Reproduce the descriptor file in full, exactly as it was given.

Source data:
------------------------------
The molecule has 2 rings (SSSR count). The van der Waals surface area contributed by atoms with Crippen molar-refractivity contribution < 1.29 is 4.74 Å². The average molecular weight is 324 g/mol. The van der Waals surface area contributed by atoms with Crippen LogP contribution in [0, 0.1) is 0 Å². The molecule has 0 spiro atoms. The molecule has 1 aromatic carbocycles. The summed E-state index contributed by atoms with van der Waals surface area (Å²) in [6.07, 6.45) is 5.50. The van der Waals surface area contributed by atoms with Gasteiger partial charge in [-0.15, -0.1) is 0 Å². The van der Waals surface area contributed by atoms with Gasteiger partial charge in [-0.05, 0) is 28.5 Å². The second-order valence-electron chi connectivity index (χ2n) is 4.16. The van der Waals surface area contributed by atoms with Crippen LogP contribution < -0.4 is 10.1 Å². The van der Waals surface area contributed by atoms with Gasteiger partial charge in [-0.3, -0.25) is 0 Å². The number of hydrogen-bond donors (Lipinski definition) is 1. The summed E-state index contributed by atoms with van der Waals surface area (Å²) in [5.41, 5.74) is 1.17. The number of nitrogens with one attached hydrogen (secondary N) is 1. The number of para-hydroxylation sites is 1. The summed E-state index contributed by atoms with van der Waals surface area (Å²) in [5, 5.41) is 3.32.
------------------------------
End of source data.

The molecule has 2 rings (SSSR count). The van der Waals surface area contributed by atoms with Crippen molar-refractivity contribution < 1.29 is 4.74 Å². The average molecular weight is 324 g/mol. The van der Waals surface area contributed by atoms with Crippen LogP contribution in [0, 0.1) is 0 Å². The molecule has 0 spiro atoms. The molecule has 1 aromatic carbocycles. The summed E-state index contributed by atoms with van der Waals surface area (Å²) in [6.07, 6.45) is 5.50. The van der Waals surface area contributed by atoms with Gasteiger partial charge in [-0.15, -0.1) is 0 Å². The van der Waals surface area contributed by atoms with Gasteiger partial charge in [-0.05, 0) is 28.5 Å². The second-order valence-electron chi connectivity index (χ2n) is 4.16. The van der Waals surface area contributed by atoms with Crippen LogP contribution < -0.4 is 10.1 Å². The van der Waals surface area contributed by atoms with Gasteiger partial charge in [-0.3, -0.25) is 0 Å². The number of hydrogen-bond donors (Lipinski definition) is 1. The summed E-state index contributed by atoms with van der Waals surface area (Å²) in [5.41, 5.74) is 1.17. The number of nitrogens with one attached hydrogen (secondary N) is 1. The number of para-hydroxylation sites is 1. The summed E-state index contributed by atoms with van der Waals surface area (Å²) in [5, 5.41) is 3.32.